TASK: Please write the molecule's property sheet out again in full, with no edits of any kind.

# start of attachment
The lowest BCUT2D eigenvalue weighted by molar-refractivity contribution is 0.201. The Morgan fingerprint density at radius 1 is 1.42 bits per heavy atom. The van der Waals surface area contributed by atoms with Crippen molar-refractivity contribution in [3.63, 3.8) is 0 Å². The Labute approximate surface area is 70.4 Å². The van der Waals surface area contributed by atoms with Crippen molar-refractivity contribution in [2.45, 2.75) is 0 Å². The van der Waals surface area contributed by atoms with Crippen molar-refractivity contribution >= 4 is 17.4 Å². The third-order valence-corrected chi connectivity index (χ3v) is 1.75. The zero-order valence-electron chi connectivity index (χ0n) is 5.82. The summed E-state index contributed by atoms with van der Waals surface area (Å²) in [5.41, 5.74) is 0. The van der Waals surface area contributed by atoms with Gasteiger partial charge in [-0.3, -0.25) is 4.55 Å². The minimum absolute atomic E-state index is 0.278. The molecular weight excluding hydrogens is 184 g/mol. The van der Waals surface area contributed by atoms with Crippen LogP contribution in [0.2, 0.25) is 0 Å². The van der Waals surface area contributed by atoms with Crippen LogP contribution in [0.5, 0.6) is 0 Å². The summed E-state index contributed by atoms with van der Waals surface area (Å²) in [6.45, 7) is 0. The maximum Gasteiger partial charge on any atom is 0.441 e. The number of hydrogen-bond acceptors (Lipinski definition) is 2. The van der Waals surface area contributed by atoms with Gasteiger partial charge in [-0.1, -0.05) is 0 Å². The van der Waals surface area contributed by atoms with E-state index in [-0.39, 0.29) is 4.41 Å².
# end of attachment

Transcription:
The lowest BCUT2D eigenvalue weighted by molar-refractivity contribution is 0.201. The Morgan fingerprint density at radius 1 is 1.42 bits per heavy atom. The van der Waals surface area contributed by atoms with Crippen molar-refractivity contribution in [3.63, 3.8) is 0 Å². The Labute approximate surface area is 70.4 Å². The van der Waals surface area contributed by atoms with Crippen molar-refractivity contribution in [2.45, 2.75) is 0 Å². The van der Waals surface area contributed by atoms with Crippen molar-refractivity contribution >= 4 is 17.4 Å². The third-order valence-corrected chi connectivity index (χ3v) is 1.75. The zero-order valence-electron chi connectivity index (χ0n) is 5.82. The summed E-state index contributed by atoms with van der Waals surface area (Å²) in [5.41, 5.74) is 0. The van der Waals surface area contributed by atoms with Gasteiger partial charge in [-0.3, -0.25) is 4.55 Å². The minimum absolute atomic E-state index is 0.278. The molecular weight excluding hydrogens is 184 g/mol. The van der Waals surface area contributed by atoms with Crippen LogP contribution in [0.2, 0.25) is 0 Å². The van der Waals surface area contributed by atoms with Crippen LogP contribution in [0.5, 0.6) is 0 Å². The summed E-state index contributed by atoms with van der Waals surface area (Å²) in [6.45, 7) is 0. The maximum Gasteiger partial charge on any atom is 0.441 e. The number of hydrogen-bond acceptors (Lipinski definition) is 2. The van der Waals surface area contributed by atoms with Gasteiger partial charge in [-0.1, -0.05) is 0 Å². The van der Waals surface area contributed by atoms with E-state index in [-0.39, 0.29) is 4.41 Å².